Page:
", "featured": "0" } Zoetrope windows turn hyperloop tubes "transparent"

Dezeen Magazine

Zoetrope windows turn hyperloop tubes "transparent"

Virgin Hyperloop One and BIG have revealed videos demonstrating how hyperloop passengers will have the illusion they are travelling in a transparent tube (video contains flashing images).

The high-speed transportation system's tubes will feature small circular windows that work in the style of a zoetrope — a device popular in the 19th century, which creates the illusion of motion.

When hyperloop pods move at fast enough speeds views through the windows will merge to create the impression of a continuous view.

Video shared on Twitter by Virgin Hyperloop One's chief technology officer Josh Giegel, and on Vimeo by Hugo Sou, design lead at Bjarke Ingels Group (BIG), show how the effect would work.

How slotted ‘zoetrope’ windows could turn both sides of a hyperloop tube transparent, allowing views outside the pod. #BiennaleArchitettura2018 @BjarkeIngels pic.twitter.com/2aGGnMJgqv

— Josh Giegel (@jgiegel) June 4, 2018

"How slotted 'zoetrope' windows could turn both sides of a hyperloop tube transparent, allowing views outside the pod," explained Giegel in the tweet.

The system would see the hyperloop tube dotted with small circular portholes spaced 10 metres apart. When the hyperloop pod inside travels at low speed, it's hard to appreciate the view, which only briefly interrupts the darkness. However, as the pod speeds up, the windows blend together, allowing longer glimpses of the environment outside.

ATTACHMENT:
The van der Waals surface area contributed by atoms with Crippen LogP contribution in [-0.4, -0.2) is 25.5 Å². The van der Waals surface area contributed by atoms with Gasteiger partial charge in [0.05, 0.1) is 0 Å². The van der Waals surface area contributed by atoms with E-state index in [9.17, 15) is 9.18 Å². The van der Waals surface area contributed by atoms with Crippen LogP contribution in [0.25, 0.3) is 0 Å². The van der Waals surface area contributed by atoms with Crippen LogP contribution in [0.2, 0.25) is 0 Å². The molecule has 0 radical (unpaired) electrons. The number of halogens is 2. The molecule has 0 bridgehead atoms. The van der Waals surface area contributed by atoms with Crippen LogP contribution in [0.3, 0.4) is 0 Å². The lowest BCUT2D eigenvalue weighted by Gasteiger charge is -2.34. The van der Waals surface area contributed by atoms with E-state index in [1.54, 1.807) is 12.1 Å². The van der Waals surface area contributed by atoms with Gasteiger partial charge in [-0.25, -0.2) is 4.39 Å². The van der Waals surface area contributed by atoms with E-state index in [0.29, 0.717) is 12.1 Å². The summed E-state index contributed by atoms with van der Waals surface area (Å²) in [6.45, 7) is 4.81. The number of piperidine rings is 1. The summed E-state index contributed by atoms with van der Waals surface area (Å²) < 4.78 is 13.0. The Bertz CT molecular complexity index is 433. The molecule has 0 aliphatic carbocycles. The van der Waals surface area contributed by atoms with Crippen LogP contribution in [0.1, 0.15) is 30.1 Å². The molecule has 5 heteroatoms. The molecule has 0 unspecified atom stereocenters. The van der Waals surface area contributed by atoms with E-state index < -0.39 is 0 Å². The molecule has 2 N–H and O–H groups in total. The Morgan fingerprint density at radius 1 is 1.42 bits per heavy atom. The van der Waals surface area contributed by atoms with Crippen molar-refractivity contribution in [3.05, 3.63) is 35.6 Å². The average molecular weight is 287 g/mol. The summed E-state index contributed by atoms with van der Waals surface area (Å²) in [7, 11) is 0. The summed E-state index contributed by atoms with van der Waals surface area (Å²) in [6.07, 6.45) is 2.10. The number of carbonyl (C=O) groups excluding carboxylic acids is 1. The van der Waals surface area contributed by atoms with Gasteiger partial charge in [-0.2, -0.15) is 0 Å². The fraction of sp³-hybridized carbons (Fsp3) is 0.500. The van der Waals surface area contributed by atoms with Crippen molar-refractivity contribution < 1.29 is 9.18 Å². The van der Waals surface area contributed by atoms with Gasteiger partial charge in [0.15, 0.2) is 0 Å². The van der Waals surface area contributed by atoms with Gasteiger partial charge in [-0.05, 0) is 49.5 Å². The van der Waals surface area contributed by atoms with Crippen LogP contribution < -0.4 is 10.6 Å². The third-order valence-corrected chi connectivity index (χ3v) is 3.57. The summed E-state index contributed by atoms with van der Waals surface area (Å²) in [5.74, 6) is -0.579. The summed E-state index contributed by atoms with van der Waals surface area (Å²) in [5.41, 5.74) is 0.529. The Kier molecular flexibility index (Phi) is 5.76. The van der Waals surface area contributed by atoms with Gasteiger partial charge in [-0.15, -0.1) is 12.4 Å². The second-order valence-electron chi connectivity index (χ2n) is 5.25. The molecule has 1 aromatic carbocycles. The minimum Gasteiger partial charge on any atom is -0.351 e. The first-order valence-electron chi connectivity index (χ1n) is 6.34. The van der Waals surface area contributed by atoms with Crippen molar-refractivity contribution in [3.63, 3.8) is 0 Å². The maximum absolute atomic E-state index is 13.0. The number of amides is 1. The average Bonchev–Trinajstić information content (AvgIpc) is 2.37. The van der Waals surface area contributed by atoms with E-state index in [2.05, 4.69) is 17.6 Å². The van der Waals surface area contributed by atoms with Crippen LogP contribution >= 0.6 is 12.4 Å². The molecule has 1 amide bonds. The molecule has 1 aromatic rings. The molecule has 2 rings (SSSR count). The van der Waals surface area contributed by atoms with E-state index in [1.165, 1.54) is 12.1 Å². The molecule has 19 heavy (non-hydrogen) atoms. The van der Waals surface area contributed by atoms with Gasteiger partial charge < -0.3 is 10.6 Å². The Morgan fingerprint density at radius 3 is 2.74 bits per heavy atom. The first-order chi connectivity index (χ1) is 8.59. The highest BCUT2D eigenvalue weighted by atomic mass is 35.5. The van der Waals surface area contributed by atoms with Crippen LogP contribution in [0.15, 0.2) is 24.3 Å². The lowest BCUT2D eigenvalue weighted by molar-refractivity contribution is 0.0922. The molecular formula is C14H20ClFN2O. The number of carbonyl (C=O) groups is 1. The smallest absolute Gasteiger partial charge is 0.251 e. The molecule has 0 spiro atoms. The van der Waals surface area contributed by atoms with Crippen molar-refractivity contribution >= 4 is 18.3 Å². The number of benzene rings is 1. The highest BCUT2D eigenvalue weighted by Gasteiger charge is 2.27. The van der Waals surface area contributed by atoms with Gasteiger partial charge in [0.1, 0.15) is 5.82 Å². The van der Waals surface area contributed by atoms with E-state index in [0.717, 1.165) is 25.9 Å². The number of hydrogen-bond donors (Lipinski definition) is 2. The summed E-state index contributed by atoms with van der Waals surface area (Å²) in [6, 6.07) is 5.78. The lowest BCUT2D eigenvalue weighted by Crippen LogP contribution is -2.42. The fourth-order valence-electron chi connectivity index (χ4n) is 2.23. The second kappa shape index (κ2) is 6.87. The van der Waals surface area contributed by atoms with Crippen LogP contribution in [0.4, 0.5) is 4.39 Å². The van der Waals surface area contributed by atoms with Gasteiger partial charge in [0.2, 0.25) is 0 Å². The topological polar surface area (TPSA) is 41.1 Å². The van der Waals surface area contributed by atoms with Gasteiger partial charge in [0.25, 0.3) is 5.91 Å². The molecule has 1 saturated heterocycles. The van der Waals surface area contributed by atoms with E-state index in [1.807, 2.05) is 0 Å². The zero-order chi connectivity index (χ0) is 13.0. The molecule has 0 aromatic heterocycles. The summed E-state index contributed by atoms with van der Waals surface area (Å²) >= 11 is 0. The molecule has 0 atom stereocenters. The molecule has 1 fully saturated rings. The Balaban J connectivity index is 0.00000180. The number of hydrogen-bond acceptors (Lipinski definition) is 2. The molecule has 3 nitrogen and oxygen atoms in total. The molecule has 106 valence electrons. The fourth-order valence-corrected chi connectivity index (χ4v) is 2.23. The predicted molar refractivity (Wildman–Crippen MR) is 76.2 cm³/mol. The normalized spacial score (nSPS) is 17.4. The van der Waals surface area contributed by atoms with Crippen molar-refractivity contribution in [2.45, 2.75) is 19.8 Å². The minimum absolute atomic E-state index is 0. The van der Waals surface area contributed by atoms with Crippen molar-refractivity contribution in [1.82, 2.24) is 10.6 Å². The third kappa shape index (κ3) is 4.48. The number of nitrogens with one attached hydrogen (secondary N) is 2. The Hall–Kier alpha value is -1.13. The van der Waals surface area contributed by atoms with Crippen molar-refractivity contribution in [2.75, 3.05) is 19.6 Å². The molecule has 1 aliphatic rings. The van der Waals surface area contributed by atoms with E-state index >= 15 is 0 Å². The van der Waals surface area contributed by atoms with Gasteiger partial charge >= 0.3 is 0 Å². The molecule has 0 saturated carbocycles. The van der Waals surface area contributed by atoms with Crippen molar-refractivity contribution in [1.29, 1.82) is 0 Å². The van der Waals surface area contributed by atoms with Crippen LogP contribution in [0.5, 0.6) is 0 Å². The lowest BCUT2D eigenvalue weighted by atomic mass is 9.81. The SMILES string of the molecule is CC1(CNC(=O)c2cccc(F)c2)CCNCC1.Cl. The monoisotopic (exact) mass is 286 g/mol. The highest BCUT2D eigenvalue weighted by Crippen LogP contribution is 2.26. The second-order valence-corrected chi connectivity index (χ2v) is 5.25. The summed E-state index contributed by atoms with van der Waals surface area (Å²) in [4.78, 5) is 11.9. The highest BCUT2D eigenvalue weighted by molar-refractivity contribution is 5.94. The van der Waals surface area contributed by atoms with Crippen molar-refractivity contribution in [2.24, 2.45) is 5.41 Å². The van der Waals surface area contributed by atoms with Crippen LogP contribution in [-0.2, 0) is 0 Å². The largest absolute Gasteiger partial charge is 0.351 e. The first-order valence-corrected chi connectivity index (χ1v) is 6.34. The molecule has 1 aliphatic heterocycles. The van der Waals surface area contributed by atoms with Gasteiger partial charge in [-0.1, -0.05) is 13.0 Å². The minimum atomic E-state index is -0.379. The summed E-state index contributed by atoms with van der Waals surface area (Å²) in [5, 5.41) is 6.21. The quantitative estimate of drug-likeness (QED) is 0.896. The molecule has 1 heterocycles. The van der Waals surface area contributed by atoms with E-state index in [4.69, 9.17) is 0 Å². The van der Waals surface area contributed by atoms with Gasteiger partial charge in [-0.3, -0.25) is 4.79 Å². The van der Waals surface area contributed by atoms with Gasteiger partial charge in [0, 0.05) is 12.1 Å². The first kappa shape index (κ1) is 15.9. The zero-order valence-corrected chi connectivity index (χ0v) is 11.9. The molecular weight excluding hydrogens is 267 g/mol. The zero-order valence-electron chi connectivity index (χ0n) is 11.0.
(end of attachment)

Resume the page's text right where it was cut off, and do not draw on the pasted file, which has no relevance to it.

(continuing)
At top speeds above 680 miles per hour (1,100 kilometres per hour), the tube walls melt away altogether, creating an uninterrupted panorama.

The zoetrope windows provide a possible rebuttal to hyperloop critics who argue that passengers would not embrace the idea of travelling at high speeds through dark and claustrophobic tubes.

Virgin Hyperloop One has not confirmed whether the windows will feature in its first fully realised system, which is being designed by the BIG. The studio's designs are currently on display within the Danish pavilion at the architecture biennale in Venice.

Launching the designs in 2016, Ingels described Hyperloop One as "collective commuting with individual freedom at near supersonic speed."

Virgin Hyperloop One aims to have three systems in service by 2021, with Estonia, India and the United Arab Emirates among the potential locations.

BIG and Virgin Hyperloop One are working together to create the Dubai Hyperloop

The concept for a form of high-speed travel within reduced-pressure tubes was first proposed by entrepreneur Elon Musk in 2013 and developed at his companies Tesla and SpaceX.

Musk made these designs open-source, and they have been picked up and honed by a number of companies since. Hyperloop One — which was renamed Virgin Hyperloop One late in 2017 after a major investment from Richard Branson — is one front runner in the race to bring a version of the concept to fruition.

In 2016, the company revealed designs for a Hyperloop system connecting Dubai and Abu Dhabi in 12 minutes, and designs for its cabin interiors were revealed earlier this year.

The company has an ongoing partnership with the Dubai Roads and Transport Authority to explore the development of a Hyperloop network there. It has also developed a cargo-focused version of the Hyperloop concept, dubbed DP World Cargospeed, together with architects Foster + Partners.